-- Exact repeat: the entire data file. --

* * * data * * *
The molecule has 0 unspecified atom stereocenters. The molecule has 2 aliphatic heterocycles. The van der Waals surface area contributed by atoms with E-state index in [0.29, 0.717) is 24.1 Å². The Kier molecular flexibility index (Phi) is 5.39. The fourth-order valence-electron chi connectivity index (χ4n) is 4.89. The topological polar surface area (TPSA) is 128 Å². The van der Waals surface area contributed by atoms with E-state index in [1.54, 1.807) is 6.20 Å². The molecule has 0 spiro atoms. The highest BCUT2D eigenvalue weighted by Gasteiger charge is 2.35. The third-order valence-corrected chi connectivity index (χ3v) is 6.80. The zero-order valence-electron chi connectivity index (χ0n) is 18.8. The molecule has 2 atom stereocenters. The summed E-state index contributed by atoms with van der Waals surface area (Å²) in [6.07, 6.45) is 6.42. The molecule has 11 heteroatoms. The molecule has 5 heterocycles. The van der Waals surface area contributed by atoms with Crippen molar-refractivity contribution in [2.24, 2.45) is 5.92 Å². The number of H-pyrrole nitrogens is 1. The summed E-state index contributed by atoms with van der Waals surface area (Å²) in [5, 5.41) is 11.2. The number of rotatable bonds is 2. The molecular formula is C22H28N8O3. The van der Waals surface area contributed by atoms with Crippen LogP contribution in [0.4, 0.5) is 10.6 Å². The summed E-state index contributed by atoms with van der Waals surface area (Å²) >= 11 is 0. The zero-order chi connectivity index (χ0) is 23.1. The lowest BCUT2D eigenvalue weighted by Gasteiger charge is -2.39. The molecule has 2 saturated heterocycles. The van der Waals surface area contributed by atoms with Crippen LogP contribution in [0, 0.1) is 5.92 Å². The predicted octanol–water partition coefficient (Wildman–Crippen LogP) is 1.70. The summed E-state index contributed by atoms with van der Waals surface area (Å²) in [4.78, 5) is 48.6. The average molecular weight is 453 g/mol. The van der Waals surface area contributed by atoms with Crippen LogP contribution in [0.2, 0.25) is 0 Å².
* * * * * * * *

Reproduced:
The molecule has 0 unspecified atom stereocenters. The molecule has 2 aliphatic heterocycles. The van der Waals surface area contributed by atoms with E-state index in [0.29, 0.717) is 24.1 Å². The Kier molecular flexibility index (Phi) is 5.39. The fourth-order valence-electron chi connectivity index (χ4n) is 4.89. The topological polar surface area (TPSA) is 128 Å². The van der Waals surface area contributed by atoms with E-state index in [1.54, 1.807) is 6.20 Å². The molecule has 0 spiro atoms. The highest BCUT2D eigenvalue weighted by Gasteiger charge is 2.35. The third-order valence-corrected chi connectivity index (χ3v) is 6.80. The zero-order valence-electron chi connectivity index (χ0n) is 18.8. The molecule has 2 atom stereocenters. The summed E-state index contributed by atoms with van der Waals surface area (Å²) in [6.07, 6.45) is 6.42. The molecule has 11 heteroatoms. The molecule has 5 heterocycles. The van der Waals surface area contributed by atoms with Crippen molar-refractivity contribution in [2.24, 2.45) is 5.92 Å². The number of H-pyrrole nitrogens is 1. The summed E-state index contributed by atoms with van der Waals surface area (Å²) in [5, 5.41) is 11.2. The number of rotatable bonds is 2. The molecular formula is C22H28N8O3. The van der Waals surface area contributed by atoms with Crippen LogP contribution in [0.4, 0.5) is 10.6 Å². The summed E-state index contributed by atoms with van der Waals surface area (Å²) >= 11 is 0. The zero-order chi connectivity index (χ0) is 23.1. The lowest BCUT2D eigenvalue weighted by Gasteiger charge is -2.39. The molecule has 2 saturated heterocycles. The van der Waals surface area contributed by atoms with Crippen LogP contribution in [0, 0.1) is 5.92 Å². The predicted octanol–water partition coefficient (Wildman–Crippen LogP) is 1.70. The summed E-state index contributed by atoms with van der Waals surface area (Å²) in [4.78, 5) is 48.6. The average molecular weight is 453 g/mol. The van der Waals surface area contributed by atoms with Crippen LogP contribution in [0.2, 0.25) is 0 Å².